For this week’s readings we once again turn to the writing of Clay Shirky, who, in the final chapters of his book, takes on the overarching principles important to consider with the evolutionary and cultural change being brought on by social interaction online. Shirky digs down into the deepest psychology of cultural reality and functionality in an online world in these chapters, summarizing what he sees as the fundamental realities of the digital world we now live in. I can easily grasp this cultural shift that Shirky evaluates just by being in same generation.  Having gone to college and been in the work force for even a few years before the advent of the internet, it’s easily tangible to discern how society has changed–a far cry from the perception of the so-called ‘digital natives‘ of ensuing generations who have only known internet-driven life. Thus, Shirky’s insights offer current and almost prophetic advice in these final chapters.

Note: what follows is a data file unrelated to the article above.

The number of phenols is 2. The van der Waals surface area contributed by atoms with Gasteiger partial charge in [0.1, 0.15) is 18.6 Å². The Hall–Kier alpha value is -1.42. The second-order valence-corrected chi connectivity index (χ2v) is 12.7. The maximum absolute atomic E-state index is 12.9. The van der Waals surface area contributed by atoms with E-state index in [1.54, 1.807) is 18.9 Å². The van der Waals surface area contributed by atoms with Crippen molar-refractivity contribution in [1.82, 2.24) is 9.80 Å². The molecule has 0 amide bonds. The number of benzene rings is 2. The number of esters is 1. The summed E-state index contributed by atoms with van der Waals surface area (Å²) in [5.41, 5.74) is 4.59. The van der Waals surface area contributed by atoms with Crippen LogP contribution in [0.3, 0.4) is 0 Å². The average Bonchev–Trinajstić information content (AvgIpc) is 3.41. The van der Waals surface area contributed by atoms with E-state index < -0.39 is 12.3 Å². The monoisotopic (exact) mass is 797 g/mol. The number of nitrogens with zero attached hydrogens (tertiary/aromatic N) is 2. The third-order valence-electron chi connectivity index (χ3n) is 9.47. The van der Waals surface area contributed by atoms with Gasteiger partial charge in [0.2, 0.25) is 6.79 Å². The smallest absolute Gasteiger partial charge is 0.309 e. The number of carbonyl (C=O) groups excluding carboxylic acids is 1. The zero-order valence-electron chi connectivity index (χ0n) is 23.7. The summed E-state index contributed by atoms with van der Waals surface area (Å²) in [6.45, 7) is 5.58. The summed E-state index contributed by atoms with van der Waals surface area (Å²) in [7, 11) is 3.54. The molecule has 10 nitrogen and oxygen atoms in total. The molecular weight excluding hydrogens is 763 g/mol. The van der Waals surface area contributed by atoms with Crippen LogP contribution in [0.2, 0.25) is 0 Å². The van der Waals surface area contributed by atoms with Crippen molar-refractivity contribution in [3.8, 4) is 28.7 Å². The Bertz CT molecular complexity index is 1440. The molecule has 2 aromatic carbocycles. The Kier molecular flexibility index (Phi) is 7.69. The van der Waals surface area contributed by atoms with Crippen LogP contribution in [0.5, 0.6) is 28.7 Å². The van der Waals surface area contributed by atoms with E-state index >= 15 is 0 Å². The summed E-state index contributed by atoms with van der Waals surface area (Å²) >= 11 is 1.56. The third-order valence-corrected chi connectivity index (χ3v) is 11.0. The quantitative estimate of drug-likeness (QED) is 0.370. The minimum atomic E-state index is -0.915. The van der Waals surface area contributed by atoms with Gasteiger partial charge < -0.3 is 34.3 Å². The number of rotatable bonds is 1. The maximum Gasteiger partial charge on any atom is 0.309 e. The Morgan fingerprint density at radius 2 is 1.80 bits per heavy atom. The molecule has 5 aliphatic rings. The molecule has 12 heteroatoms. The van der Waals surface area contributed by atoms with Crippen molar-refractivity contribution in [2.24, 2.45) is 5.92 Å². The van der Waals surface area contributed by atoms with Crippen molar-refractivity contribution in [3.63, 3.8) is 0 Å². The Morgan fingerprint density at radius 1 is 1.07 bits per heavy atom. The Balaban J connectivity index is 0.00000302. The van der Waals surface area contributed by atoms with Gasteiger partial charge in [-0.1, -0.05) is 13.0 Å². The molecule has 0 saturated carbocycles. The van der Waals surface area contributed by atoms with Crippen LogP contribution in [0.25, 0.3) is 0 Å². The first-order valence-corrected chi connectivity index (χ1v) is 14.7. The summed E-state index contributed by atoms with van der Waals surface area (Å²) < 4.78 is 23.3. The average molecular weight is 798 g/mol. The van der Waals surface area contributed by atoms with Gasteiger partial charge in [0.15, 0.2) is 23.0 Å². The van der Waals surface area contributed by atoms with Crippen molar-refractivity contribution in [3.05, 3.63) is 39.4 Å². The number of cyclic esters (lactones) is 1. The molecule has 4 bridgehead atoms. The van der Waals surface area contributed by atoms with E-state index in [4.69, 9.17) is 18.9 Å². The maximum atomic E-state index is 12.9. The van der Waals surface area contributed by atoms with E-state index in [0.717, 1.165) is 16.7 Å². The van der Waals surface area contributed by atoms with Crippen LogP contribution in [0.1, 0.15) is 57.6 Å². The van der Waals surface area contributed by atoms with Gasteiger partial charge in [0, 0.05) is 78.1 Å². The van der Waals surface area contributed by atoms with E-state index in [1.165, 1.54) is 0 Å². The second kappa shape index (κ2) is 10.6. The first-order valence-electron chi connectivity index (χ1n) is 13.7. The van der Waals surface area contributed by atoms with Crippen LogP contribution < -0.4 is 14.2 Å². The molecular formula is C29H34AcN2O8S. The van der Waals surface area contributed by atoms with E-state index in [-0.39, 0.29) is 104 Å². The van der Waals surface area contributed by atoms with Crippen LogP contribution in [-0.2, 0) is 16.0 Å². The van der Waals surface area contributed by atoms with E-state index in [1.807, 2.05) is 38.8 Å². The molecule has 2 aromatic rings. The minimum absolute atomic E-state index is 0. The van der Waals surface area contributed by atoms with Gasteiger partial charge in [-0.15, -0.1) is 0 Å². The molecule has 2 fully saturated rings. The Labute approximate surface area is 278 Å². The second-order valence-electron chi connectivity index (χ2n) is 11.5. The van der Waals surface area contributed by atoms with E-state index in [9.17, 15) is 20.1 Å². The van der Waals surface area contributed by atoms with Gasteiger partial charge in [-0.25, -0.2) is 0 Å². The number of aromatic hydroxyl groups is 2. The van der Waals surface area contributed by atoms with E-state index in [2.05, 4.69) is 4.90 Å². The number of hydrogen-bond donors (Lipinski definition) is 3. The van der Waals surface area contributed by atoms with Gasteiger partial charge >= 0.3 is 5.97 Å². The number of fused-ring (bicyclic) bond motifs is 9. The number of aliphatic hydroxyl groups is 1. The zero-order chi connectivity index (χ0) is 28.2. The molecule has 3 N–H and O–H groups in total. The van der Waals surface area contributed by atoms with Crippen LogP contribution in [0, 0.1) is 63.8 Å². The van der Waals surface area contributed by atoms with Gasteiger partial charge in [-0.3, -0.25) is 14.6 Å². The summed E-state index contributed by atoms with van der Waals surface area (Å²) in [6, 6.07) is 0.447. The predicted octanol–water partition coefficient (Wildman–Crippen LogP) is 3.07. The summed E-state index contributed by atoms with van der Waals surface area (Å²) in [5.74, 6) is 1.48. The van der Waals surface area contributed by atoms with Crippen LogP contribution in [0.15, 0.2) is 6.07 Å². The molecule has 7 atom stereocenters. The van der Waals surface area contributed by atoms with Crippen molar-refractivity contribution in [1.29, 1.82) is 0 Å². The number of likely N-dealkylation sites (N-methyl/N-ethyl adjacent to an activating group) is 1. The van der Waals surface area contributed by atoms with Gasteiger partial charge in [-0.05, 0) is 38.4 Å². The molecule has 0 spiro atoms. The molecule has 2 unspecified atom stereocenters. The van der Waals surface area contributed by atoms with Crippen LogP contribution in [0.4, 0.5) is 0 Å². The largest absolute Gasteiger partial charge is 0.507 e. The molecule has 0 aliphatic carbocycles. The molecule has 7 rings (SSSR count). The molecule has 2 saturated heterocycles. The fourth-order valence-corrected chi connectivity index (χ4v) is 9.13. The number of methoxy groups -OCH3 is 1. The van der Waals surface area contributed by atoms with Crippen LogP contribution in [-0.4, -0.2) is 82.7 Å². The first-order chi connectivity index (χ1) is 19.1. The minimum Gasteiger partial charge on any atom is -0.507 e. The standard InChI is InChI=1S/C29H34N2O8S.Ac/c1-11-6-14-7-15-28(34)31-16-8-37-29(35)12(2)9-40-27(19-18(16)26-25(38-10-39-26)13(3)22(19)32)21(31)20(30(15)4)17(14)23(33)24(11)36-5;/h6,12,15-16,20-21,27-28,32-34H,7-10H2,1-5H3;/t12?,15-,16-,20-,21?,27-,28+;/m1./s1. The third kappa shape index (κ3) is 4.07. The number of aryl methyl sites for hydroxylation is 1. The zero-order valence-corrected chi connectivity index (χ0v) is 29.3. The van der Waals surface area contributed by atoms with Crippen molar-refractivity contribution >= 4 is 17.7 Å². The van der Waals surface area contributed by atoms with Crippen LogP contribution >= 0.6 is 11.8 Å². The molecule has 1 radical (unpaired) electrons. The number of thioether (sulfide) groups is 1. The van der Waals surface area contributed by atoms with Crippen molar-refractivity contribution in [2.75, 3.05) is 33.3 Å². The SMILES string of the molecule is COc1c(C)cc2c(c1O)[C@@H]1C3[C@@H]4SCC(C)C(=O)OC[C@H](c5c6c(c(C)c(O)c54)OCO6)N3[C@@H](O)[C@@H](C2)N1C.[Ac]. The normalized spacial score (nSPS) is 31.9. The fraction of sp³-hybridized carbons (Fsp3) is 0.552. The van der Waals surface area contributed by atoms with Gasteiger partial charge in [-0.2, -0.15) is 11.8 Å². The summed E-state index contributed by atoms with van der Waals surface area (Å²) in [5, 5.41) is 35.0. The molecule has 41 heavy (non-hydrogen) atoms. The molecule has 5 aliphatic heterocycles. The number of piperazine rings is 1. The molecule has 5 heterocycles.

Perhaps as importantly as any of the concepts discussed by Shirky in this last part of his book is the concept of failure. As with any new startup possibility now and throughout history, the possibility of failure is incumbent.  In offline settings, this reality can be a function of poor planning, financial impropriety, faulty organizational tactics or a combination thereof. While these flaws remain constant for forming organizations in an online setting, Shirky aptly points out that to fail online is, at once, far cheaper.  Due to the far-reaching capabilities of open sourcing and crowd-sourcing in the development of anything from new software to social group formation in the digital realm, the online community (or as Shirky calls it, the ‘ecosystem’) provides for this handily due to its very communicative nature.  Propose an idea online and call for help, and typically at least a few interested people will respond.  If enough interested people participate, the idea can flourish.  That initial idea or momentum may not come to fruition for multiple reasons–and with limited financial investment.  Nonetheless, the online collaboration and the legwork and creativity formed around the idea still exists and can be mutated and applied to other situations.  All the while, the work and the investment has been at minimal cost.  This failure, Shirky contends, is not only necessary, but conducive. Failure equals research.